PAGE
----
THEY’VE been scraping a living along the East Coast for centuries – an ancient Enclosure Act mentions a parcel of land being set aside for them in Hornsea.
Year in, year out, shellfishermen have headed out to sea in small potters laying traps for crabs and lobsters. Hugging the shore they rarely venture out of the sight of land, preferring to be back home at night.
They have always had a far lower profile than trawlermen – to the point where even now some experts still aren’t aware the shell fishery even exists.
They weren’t consulted back in the 1980s about the outfall being built by British Gas at Atwick – and years later they have had scant attention as plans get underway for two new developments with massive implications for the future of their industry.
Petro-chemical companies are keen to exploit a geological feature known as the Zeckstein Salt Basin, which extends across central northern Europe, under the North Sea, and clips the East Coast close to Spurn Point.
Despite massive local opposition a public inquiry two years ago permitted British Gas Storage and Intergen to build nine huge underground gas caverns at Aldbrough, in rural Holderness.
For reasons local shellfishermen cannot fathom they weren’t consulted initially about the proposals and were incensed to discover that an environmental statement stated there was no local fishery and only horse mussels and brittle stars on the seabed. The consequences of an outfall pumping out hundreds of tonnes of saturated brine an hour, coupled with the abstraction of massive amount of seawater to carve out the caverns threatens the existence of the fishery, they say, as crabs and lobsters come into shallow water to spawn.
The fishermen are so fed up that they’ve formed the Withernsea and District Fishermen’s Association to represent the 60 people in the industry between Spurn and Bridlington.
Representing Hornsea members is Carl Suddaby, who runs a seafood business with his wife Linda, and has been a
shellfisherman for 10 years. Representing Withernsea is Steve Cooper, with more than 25 years’ experience.
The latest bone of contention is with another petro-chemical company – this time BP Amoco, whose pipeline from the West Sole field has become dangerously exposed. BP wants to dump hundreds of tonnes of rock on the pipeline to secure it – the fishermen, who only found out about the extent of the job at the last minute, want to protect their pots.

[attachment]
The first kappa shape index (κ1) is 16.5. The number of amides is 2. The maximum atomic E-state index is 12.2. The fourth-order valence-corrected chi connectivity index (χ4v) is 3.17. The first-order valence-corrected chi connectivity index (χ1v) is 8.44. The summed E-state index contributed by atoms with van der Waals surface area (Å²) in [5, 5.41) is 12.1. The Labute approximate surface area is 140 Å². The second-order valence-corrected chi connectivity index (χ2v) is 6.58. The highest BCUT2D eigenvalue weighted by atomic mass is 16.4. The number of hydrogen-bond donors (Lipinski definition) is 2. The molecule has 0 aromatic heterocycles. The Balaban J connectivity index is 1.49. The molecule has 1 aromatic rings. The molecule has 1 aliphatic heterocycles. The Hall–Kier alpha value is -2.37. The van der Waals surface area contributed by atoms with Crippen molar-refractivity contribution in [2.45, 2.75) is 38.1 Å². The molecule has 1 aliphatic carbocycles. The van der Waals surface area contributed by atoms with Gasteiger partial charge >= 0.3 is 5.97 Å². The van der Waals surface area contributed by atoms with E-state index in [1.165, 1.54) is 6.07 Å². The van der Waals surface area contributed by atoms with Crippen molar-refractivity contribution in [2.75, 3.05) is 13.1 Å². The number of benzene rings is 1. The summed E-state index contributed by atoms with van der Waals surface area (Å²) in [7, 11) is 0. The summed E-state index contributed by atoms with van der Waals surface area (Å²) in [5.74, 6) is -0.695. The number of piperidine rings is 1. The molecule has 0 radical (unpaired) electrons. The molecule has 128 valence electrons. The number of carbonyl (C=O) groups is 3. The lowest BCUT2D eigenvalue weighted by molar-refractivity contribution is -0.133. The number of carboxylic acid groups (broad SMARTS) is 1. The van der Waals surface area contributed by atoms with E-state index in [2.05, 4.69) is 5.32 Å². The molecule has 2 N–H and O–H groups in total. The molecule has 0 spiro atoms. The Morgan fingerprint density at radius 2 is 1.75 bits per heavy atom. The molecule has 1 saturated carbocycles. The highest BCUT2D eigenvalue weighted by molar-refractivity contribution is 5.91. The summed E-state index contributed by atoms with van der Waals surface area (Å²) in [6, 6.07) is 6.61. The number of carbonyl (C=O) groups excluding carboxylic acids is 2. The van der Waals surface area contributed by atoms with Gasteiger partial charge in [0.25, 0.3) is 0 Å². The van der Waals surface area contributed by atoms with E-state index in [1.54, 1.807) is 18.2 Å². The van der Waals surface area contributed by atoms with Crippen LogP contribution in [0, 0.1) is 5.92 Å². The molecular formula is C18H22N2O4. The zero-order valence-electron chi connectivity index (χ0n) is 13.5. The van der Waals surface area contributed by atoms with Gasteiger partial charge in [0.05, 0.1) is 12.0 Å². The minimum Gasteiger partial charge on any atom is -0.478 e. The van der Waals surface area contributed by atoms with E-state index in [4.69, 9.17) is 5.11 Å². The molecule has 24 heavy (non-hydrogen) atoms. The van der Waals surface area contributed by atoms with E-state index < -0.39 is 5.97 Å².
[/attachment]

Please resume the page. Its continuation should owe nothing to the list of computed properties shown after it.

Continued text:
Frustration turned to anger last week and the fishermen picketed the Dimlington site at Easington – with remarkable effect. Contractors walked off the site in sympathy and two representatives of the company were flown down from Aberdeen for urgent talks with the fishermen.
Mr Suddaby said: “The National Federation of Fishermen’s Organisations was meant to be liaising with us, but we’ve had very little information. The NFFO refused to answer our calls. What was meant to be a one-day job now turns out to be 23 and involves an area as big as six playing fields but stretched into a line – and they said it wouldn’t have any effect on the fishery.
“We specifically target that pipe because there are lobsters there and those rocks will just crush them in their holes.”
He added: “No one consulted us about the new fishing compound at Hornsea, or the new sewer pipe, or the new seawall. Intergen is consulting us now, but only after we pulled them up. We had to take action to make BP sit up and listen. We want consultation not confrontation – and we want to be told the truth.
“The perception of most of the public is of big trawlers going out of the harbour, whereas most of us work off the beach in little boats. Although we don’t contribute much to the economic life of the region, we all employ another person and like to think we’re part of the coast’s heritage.
“The way things are going, however, we fear our days are numbered.’’
Dave Bevan, of the NFFO, said he wasn’t aware that the job was going to be as large as suggested by the fishermen, adding: “We liaised with those directly in the area of the pipeline but our own observations didn’t support the level of fishing activity that is being suggested.’’
Steve Dyer, the terminal manager at Easington, said they had halted work on the line as soon as they heard the fishermen’s objections. They would be having further talks with the fishermen.
He added: “We are in the business of trying to work with all our neighbours.’’